One extraordinary rule change proposal being put forth before the USEA Board of Governors (BOG) is to EV122 Cross-Country Phase Definitions of Faults. This rule in its current form has been in existence as-is for 11 years of operation. The proposal is that falls will be counted anywhere on course, following the same criteria under which FEI competitions operate on. As previously written, falls only counted if the fall occurred during the jumping of an obstacle, but with this change falls would be considered a fall no matter where on course it occurred. Also, all falls at Beginner Novice and Novice would be penalized by elimination, where currently at those levels if the rider lands on their feet they assess 65 penalties but can mount up and continue on course.
The rule change language would read:
1. GENERAL. Faults (i.e., refusals, run-outs, and circles) must be penalized unless, in the opinion of the appointed personnel, they are clearly not connected with the negotiation or attempted negotiation of a numbered Obstacle or element. The negotiation or attempted negotiation of an Obstacle commences with the presentation of the Horse to the Obstacle. Falls will be penalized whenever they occur on course between the start flags and the finish line.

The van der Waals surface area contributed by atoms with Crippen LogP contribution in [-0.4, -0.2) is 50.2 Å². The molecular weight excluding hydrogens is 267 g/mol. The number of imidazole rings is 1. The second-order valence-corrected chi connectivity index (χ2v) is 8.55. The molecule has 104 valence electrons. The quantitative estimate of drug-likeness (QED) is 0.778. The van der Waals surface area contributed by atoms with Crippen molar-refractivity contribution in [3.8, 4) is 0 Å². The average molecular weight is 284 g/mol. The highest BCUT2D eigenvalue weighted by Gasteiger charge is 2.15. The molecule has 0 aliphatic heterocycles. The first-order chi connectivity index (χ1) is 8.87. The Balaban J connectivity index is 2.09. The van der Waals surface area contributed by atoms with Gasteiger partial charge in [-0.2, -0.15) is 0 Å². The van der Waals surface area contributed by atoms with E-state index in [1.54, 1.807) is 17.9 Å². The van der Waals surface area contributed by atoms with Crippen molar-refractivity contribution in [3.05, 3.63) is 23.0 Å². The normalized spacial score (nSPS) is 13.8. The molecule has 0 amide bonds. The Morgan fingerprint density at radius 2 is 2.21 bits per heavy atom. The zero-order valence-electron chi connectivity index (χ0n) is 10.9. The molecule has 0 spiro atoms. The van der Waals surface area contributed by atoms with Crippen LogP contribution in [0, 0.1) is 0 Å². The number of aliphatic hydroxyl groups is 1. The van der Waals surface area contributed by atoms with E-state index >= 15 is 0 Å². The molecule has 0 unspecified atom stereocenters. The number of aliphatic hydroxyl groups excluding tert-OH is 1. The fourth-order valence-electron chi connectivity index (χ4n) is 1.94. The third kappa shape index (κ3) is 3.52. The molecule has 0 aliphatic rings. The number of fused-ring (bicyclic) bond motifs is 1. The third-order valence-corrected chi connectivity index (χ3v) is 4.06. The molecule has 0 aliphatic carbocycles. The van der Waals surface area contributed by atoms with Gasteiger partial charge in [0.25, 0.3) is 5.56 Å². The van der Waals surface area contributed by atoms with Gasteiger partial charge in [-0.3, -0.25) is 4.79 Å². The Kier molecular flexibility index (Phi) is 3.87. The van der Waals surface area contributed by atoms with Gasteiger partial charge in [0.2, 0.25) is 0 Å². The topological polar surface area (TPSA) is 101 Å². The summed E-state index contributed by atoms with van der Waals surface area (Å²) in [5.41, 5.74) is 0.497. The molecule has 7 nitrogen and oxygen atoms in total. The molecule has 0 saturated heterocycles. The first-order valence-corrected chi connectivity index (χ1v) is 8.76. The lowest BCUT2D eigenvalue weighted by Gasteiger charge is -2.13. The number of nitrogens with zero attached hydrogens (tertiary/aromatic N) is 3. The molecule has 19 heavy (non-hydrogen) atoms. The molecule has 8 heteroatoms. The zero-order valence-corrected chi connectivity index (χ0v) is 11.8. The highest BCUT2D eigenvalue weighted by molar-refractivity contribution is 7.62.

The changes to EV144 Cross-Country Phase Courses designate that at competitions where there is a long-format event in conjunction with a horse trial, it must be clear in the marking of cross-country fences which are long-format and which are standard horse trial fences in a similar capacity to what we do currently when a horse trial also runs FEI levels.
There was a proposed extraordinary rule change that would be an amendment to section 8 of EV145 Cross-Country Phase Obstacles outlining the requirement of frangible technology at the Training level.